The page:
Authors from the venture capital firm, Andreessen Horowitz, make a compelling case for massive disruption in healthcare though AI-driven innovations.  In particular, they take the strong position that the market is undervaluing the opportunity for AI in healthcare.  They argue that AI technology can sidestep the costly investment needed to train staff on new software.  They predict the increase to the bottom line of healthcare organizations will be attributable to an underlying improvement in staff efficiency (effectively, more output per hour).  While an interesting thesis, the article does not explore how AI solutions overcome the traditional hurdles for efficiency in healthcare, including significant regulatory compliance needs, long-term patient engagement challenges, and unique incentives that arise from a third-party payment system.  We will keep an eye out to see if these topics are addressed!     


Provider Initiatives


How Corporate Healthcare is Leading on Value-Based Care (MedCity News)

In the early 2010s, the center of gravity for employment of physicians has gradually shifted from independent practices to hospitals/health systems.  By contrast, the 2020s have seen a further shift in employment to corporate entities like Amazon, Optum, and Walmart.  This article examines the trend, primarily examining how corporate healthcare entities can meaningfully advance adoption of VBC models.  It further predicts that the significant investment in healthcare data capabilities and tools by corporate entities will have knock-on effects to hospitals and health systems.  While the author expects a shift to more patient-centered care given the consumer focus of many corporate healthcare entities, progress in this domain remains to be seen.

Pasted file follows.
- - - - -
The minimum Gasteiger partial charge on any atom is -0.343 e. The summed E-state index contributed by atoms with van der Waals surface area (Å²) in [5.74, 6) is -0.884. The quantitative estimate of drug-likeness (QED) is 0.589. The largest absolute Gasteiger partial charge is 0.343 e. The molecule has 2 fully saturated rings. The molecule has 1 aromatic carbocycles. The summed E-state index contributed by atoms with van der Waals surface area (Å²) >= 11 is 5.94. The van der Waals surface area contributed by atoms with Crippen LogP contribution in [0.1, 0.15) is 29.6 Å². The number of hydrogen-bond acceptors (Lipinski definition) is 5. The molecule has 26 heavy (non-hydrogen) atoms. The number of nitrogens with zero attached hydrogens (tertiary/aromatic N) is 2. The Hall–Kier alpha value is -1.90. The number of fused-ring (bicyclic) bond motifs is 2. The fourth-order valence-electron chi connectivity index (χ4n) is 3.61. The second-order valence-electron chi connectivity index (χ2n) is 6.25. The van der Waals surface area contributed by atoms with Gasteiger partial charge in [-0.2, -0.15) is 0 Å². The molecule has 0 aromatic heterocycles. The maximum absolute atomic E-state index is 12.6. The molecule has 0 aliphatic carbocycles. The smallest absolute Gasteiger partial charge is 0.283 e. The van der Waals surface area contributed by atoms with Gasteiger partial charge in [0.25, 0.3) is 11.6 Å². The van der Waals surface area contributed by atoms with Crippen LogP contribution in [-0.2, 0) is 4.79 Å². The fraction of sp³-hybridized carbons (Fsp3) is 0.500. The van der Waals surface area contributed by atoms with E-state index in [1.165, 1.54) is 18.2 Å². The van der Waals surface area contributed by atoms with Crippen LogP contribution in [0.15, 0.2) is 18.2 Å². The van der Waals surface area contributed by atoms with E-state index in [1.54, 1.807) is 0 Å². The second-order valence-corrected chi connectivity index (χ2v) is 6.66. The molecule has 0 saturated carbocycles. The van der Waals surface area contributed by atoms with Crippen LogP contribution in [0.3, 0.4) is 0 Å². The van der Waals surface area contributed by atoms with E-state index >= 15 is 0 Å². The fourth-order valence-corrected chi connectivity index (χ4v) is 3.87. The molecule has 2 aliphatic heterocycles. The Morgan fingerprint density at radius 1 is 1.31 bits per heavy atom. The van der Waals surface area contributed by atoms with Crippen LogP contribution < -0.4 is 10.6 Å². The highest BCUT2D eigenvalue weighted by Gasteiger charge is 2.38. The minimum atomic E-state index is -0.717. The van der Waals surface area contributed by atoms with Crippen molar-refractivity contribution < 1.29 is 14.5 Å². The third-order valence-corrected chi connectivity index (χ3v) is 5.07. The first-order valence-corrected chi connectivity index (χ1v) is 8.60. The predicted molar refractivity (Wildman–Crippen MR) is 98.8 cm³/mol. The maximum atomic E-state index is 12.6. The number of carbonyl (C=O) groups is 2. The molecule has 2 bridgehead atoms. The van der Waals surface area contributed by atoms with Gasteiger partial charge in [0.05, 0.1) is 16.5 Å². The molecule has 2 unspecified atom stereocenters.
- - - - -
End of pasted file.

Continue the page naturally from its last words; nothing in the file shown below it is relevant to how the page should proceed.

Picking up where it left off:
2024 Outlook: 'Blurring of the lines' as providers, retailers and payers plotting primary care plays (Fierce Healthcare)

Continuing the theme of the prior article, Heather Landi from Fierce Healthcare walks through efforts by nontraditional providers (like Amazon, Kroger, and Costco) to expand their healthcare footprint.  The piece details how the focus of these firms has been on primary care, with an eye to improving convenience and access to patients. Payors too have targeted physicians for employment as a model of aligning providers with their push to reduce costs through value-based reimbursement models.  Ms. Landi also discusses the outlook for mergers and acquisitions in 2024, with many analysts predicting greater activity as providers and health tech companies react to the massive moves made by payors in 2022-2023.


Google unveils MedLM generative AI models for healthcare with HCA, Augmedix and BenchSci as early testers (Fierce Healthcare)

Google’s work in generative AI for healthcare has the potential to impact the process of medical diagnostics.  This article explores the latest developments in its Med-PaLM large language model, which provides answers to medical questions based on training data fine-tuned for healthcare.  According to Google, its Med-PaLM 2 iteration has achieved “human expert level on answering US Medical Licensing Examination-style questions.”  The model has drawn the attention of HCA Healthcare, which has been using the technology in a pilot program to automate medical documentation for its physicians.  The article mentions other examples of deployment of the model, including in accelerating clinical research & development and furthering VBC goals, such as enhancing patient access, experience, and outcomes.